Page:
Any study, he said, goes through a strict peer-review process, and the data and methodology will be scrutinized. A study that doesn’t pass muster, he said, wouldn’t make it into print. And while anyone should be expected to explain the scientific backing of any study, he said that doesn’t include a researcher’s internal discussions.
“What you don’t want is when people are exchanging ideas to be thinking about how this would play out in a legal context,” he said. “You’re saying Congress knows better and Congress can intercede and turn this process of inquiry in a political and legal process.”
A committee aide said that the panel was not investigating the peer-review process, but rather NOAA’s internal review process before the study was submitted. In a statement, Smith said his concern was “the right of the American people to the facts and unbiased information.”
Since taking the reins of the Science Committee in 2013, Smith has increasingly gone after the scientific process. One of his centerpiece agenda items is a bill to address so-called “secret science,” which critics have said is just a backdoor way to undo climate-change policy. At the beginning of this Congress, Smith was handed new subpoena powers, which he’s used to go after a slew of federal officials working on climate and environment policy.
That already put Smith in the crosshairs of science groups, but the NOAA dispute has thrust the issue into the spotlight. Rep. Eddie Bernice Johnson, the ranking member of the committee, has fired off a series of irate letters, accusing Smith of engaging in an “ideological crusade” and a “witch hunt” against science that he doesn’t believe in.
But Smith says Johnson is standing in the way of the committee’s work. In a letter Monday, Smith wrote that Johnson has shown she’s “not interested in obtaining answers to those important questions" and "willing to let them go unanswered.” Smith accused her of acting “as a defense counsel for the administration” who says the committee should “seek fewer documents and ask fewer questions.”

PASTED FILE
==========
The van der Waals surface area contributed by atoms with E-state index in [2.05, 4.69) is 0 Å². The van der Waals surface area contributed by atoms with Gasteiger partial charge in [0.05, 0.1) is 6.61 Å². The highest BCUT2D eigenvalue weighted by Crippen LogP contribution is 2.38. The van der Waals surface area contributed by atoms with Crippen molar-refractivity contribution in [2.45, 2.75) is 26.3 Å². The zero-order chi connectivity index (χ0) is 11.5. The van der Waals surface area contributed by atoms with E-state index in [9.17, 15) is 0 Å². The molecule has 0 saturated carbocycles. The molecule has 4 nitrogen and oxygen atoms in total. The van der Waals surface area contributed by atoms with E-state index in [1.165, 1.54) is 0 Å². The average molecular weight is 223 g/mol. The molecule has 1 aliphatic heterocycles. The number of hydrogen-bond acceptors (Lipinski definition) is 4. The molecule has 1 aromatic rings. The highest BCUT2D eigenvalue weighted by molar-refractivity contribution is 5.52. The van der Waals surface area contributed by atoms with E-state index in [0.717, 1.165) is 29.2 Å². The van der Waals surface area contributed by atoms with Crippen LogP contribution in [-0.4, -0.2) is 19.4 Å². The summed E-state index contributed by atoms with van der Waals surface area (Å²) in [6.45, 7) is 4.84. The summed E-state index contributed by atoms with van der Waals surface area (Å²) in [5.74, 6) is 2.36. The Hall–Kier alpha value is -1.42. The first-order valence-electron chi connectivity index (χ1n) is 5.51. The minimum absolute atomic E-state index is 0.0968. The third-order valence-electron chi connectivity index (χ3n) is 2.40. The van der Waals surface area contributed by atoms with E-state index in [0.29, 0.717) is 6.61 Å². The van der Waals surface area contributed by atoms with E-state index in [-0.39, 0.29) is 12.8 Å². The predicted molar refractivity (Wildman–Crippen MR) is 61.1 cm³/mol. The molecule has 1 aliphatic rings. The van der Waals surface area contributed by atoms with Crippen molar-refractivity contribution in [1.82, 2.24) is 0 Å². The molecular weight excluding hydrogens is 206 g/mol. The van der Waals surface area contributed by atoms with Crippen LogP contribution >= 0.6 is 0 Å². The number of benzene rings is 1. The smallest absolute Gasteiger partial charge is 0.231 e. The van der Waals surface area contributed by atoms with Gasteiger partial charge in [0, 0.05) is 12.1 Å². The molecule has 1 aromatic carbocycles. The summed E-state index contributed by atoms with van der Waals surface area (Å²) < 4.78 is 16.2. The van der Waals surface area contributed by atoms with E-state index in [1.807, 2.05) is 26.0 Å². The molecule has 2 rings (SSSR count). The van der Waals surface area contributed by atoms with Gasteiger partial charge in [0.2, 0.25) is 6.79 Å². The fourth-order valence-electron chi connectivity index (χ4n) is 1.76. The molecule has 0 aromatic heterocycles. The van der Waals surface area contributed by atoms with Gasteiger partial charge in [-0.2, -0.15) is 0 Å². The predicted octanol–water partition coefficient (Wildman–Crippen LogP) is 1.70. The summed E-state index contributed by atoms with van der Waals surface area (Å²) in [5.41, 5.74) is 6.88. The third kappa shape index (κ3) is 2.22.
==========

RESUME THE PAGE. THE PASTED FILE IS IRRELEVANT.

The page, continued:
As to whether his probe is out of line, Smith wrote: “The request for documents and communications between federal employees serves the purpose of informing the Committee about the reasoning behind why a certain policy decision was made. As it is true that science informs policy, examining the data underlying policy decisions can be very valuable to informing the Committee’s actions with respect to legislation that may be necessary.”
McEntee, whose group has challenged the investigation publicly, said that while it’s true that Congress should study—and even debate—science to inform policy, that can be done with the data and methodology that’s already made available. Going any further, she said, puts the whole process into question.
“If we start politicizing science, then the public and policymakers won’t have peer-reviewed work and the best information on which to base their policy deliberations,” she said. “This article is about climate change, but the next one could be about space weather or the causes of earthquakes or whether fracking hurts water quality. There’s not a topic where a report isn’t done that someone doesn’t agree with. … It’s about the integrity of the process.”